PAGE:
Besides all the technology we talked about in the last two blogs that examined the network and application layers of the LAN, this next section is arguably the most important. Giving your users a proper security education can limit any of these technologies having to be used in the first place. If they’re not going to bring in the threats and are equipped with the knowledge to protect themselves, it’s a big win for everyone.
- Empower your users with security training – Make sure your users are up on the latest trends and threats on the Internet. Giving them the power and education will save you hours of frustration later on. The key is making sure they know you’re there and that you’re on their side. They need to understand your goal is NOT to be big brother watching everything they’re doing – it’s important for them to understand that you’re there to help secure the company and keep them safe. Create a relationship with them and run contests regarding information security, send out questionnaires or even surveys as to what they’d like to see in your training. Make them more involved with the program too.
- Train them often early and often – Offer training in multiple formats because everyone learns differently – face-to-face, webinars, written material, etc. Send out mandatory training that the users will have to take before coming into the company and every year annually. (Not all training should be enforced as you want users to WANT to get trained, but you have to enforce some of it to catch those users that aren’t interested. Who knows… they might actually learn something.)
- Communicate – Hang up posters around the office with security phrases. Make sure this is part of their corporate culture and maybe they’ll think twice before doing something potentially dangerous on the internet and to your company.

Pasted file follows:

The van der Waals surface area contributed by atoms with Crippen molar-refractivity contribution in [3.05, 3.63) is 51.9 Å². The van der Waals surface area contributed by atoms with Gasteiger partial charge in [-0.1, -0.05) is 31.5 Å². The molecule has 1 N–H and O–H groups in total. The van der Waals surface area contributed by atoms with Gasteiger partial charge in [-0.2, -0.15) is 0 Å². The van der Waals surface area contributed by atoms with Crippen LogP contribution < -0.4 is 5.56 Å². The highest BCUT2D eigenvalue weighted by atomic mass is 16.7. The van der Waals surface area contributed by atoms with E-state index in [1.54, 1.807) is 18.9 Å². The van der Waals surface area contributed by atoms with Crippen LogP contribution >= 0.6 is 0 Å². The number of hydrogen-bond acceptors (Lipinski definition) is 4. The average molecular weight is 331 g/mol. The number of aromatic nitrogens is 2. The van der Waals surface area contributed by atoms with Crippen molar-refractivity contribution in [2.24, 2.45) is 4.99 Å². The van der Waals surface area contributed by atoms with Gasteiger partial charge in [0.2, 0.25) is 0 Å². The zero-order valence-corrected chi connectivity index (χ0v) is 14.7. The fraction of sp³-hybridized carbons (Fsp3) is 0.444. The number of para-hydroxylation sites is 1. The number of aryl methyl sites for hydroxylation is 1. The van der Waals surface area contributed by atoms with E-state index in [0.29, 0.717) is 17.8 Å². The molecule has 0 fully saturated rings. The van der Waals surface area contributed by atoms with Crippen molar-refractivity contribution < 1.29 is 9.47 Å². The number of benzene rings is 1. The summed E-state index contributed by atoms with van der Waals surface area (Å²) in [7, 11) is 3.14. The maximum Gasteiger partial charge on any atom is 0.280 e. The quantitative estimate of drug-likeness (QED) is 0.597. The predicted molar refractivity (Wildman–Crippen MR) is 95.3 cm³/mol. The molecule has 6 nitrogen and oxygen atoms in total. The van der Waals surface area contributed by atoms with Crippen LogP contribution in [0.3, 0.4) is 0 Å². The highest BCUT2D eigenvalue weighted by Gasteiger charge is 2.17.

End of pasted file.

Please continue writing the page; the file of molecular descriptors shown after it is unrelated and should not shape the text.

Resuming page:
- Make it fun – Put the training to the test, this is the fun part. Send out fake phishing emails, leave USB or badges around the office, call into user desk phones and try to get information out of them. This is the barometer to determine if they were listening. Also, don’t beat anyone up if they fail, this is a company wide effort. If one group doesn’t do well, they might all need additional training. This doesn’t mean we single people out, but if a few people in the group had issues, you can be sure that there are others who need training.
These three sections are just the tip of the iceberg when it comes to securing your LAN, but it’s a start. By applying a few of these areas into your network will assist with a strong security posture which you can continually add upon. The key is to add all three areas to create a layered approach. If you only install one area of these suggestions you’ll leave yourself open to attacks from a different angle. Try to enforce each area so that you have a well-rounded security posture around your LAN.
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